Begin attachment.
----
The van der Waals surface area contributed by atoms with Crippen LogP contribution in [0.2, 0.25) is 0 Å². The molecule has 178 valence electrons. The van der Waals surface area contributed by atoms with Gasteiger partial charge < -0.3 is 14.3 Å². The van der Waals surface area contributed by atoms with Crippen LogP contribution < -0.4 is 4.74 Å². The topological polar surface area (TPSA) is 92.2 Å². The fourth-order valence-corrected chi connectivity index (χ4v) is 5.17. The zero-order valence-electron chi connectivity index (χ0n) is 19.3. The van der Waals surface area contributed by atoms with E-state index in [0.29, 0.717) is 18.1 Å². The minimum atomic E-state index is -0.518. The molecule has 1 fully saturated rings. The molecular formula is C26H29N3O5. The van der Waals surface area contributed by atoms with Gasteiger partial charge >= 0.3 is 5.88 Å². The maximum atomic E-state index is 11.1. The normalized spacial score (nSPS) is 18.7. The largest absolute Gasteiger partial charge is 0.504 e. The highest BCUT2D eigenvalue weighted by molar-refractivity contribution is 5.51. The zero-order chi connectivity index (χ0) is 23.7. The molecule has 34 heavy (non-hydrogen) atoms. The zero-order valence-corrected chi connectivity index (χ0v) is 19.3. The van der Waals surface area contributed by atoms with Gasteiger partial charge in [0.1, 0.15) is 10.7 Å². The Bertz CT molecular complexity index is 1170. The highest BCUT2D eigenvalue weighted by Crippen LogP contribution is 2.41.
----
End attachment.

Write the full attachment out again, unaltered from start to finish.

The van der Waals surface area contributed by atoms with Crippen LogP contribution in [0.2, 0.25) is 0 Å². The molecule has 178 valence electrons. The van der Waals surface area contributed by atoms with Gasteiger partial charge < -0.3 is 14.3 Å². The van der Waals surface area contributed by atoms with Crippen LogP contribution < -0.4 is 4.74 Å². The topological polar surface area (TPSA) is 92.2 Å². The fourth-order valence-corrected chi connectivity index (χ4v) is 5.17. The zero-order valence-electron chi connectivity index (χ0n) is 19.3. The van der Waals surface area contributed by atoms with E-state index in [0.29, 0.717) is 18.1 Å². The minimum atomic E-state index is -0.518. The molecule has 1 fully saturated rings. The molecular formula is C26H29N3O5. The van der Waals surface area contributed by atoms with Gasteiger partial charge >= 0.3 is 5.88 Å². The maximum atomic E-state index is 11.1. The normalized spacial score (nSPS) is 18.7. The largest absolute Gasteiger partial charge is 0.504 e. The highest BCUT2D eigenvalue weighted by molar-refractivity contribution is 5.51. The zero-order chi connectivity index (χ0) is 23.7. The molecule has 34 heavy (non-hydrogen) atoms. The zero-order valence-corrected chi connectivity index (χ0v) is 19.3. The van der Waals surface area contributed by atoms with Gasteiger partial charge in [0.1, 0.15) is 10.7 Å². The Bertz CT molecular complexity index is 1170. The highest BCUT2D eigenvalue weighted by Crippen LogP contribution is 2.41.